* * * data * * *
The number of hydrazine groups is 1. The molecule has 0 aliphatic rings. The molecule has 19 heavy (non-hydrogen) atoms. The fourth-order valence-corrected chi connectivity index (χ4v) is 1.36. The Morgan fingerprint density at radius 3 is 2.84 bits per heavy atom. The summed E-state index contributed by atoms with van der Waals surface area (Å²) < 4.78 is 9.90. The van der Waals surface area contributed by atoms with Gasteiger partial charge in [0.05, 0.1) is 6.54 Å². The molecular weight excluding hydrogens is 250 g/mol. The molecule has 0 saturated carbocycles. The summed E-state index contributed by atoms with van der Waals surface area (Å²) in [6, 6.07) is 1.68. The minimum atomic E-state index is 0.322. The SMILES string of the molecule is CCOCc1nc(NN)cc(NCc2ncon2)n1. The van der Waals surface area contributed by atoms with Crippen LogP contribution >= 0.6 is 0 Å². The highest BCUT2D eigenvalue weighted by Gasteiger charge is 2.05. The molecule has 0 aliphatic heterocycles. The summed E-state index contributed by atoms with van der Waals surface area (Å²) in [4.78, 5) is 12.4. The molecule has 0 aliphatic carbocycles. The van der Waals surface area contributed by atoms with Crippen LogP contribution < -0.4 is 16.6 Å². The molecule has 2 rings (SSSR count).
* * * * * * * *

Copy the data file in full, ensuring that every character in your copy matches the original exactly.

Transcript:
The number of hydrazine groups is 1. The molecule has 0 aliphatic rings. The molecule has 19 heavy (non-hydrogen) atoms. The fourth-order valence-corrected chi connectivity index (χ4v) is 1.36. The Morgan fingerprint density at radius 3 is 2.84 bits per heavy atom. The summed E-state index contributed by atoms with van der Waals surface area (Å²) < 4.78 is 9.90. The van der Waals surface area contributed by atoms with Gasteiger partial charge in [0.05, 0.1) is 6.54 Å². The molecular weight excluding hydrogens is 250 g/mol. The molecule has 0 saturated carbocycles. The summed E-state index contributed by atoms with van der Waals surface area (Å²) in [6, 6.07) is 1.68. The minimum atomic E-state index is 0.322. The SMILES string of the molecule is CCOCc1nc(NN)cc(NCc2ncon2)n1. The van der Waals surface area contributed by atoms with Crippen LogP contribution >= 0.6 is 0 Å². The highest BCUT2D eigenvalue weighted by Gasteiger charge is 2.05. The molecule has 0 aliphatic heterocycles. The summed E-state index contributed by atoms with van der Waals surface area (Å²) in [4.78, 5) is 12.4. The molecule has 0 aliphatic carbocycles. The van der Waals surface area contributed by atoms with Crippen LogP contribution < -0.4 is 16.6 Å². The molecule has 2 rings (SSSR count).